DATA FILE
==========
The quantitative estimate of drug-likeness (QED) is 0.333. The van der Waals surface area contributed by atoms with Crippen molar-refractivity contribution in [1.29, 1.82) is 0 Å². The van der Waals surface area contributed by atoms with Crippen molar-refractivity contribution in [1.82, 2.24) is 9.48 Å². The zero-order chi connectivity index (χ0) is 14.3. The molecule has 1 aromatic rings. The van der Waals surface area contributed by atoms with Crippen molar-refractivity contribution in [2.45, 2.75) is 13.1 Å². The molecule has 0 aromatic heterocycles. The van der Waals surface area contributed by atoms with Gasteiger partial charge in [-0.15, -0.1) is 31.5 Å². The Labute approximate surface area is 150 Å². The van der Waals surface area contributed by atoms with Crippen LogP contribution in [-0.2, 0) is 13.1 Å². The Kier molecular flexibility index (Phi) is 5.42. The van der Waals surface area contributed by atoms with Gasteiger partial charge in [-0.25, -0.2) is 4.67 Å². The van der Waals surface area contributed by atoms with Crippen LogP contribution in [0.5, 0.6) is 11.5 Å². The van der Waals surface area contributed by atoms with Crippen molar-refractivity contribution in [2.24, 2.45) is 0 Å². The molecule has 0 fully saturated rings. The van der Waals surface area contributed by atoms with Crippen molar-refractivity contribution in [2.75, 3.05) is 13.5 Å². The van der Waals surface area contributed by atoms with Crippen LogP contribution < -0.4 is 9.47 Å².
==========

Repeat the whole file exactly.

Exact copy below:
The quantitative estimate of drug-likeness (QED) is 0.333. The van der Waals surface area contributed by atoms with Crippen molar-refractivity contribution in [1.29, 1.82) is 0 Å². The van der Waals surface area contributed by atoms with Crippen molar-refractivity contribution in [1.82, 2.24) is 9.48 Å². The zero-order chi connectivity index (χ0) is 14.3. The molecule has 1 aromatic rings. The van der Waals surface area contributed by atoms with Crippen molar-refractivity contribution in [2.45, 2.75) is 13.1 Å². The molecule has 0 aromatic heterocycles. The van der Waals surface area contributed by atoms with Gasteiger partial charge in [-0.15, -0.1) is 31.5 Å². The Labute approximate surface area is 150 Å². The van der Waals surface area contributed by atoms with Crippen LogP contribution in [-0.2, 0) is 13.1 Å². The Kier molecular flexibility index (Phi) is 5.42. The van der Waals surface area contributed by atoms with Gasteiger partial charge in [-0.25, -0.2) is 4.67 Å². The van der Waals surface area contributed by atoms with Crippen LogP contribution in [0.5, 0.6) is 11.5 Å². The van der Waals surface area contributed by atoms with Crippen molar-refractivity contribution in [2.24, 2.45) is 0 Å². The molecule has 0 fully saturated rings. The van der Waals surface area contributed by atoms with Crippen molar-refractivity contribution in [2.75, 3.05) is 13.5 Å². The van der Waals surface area contributed by atoms with Crippen LogP contribution < -0.4 is 9.47 Å².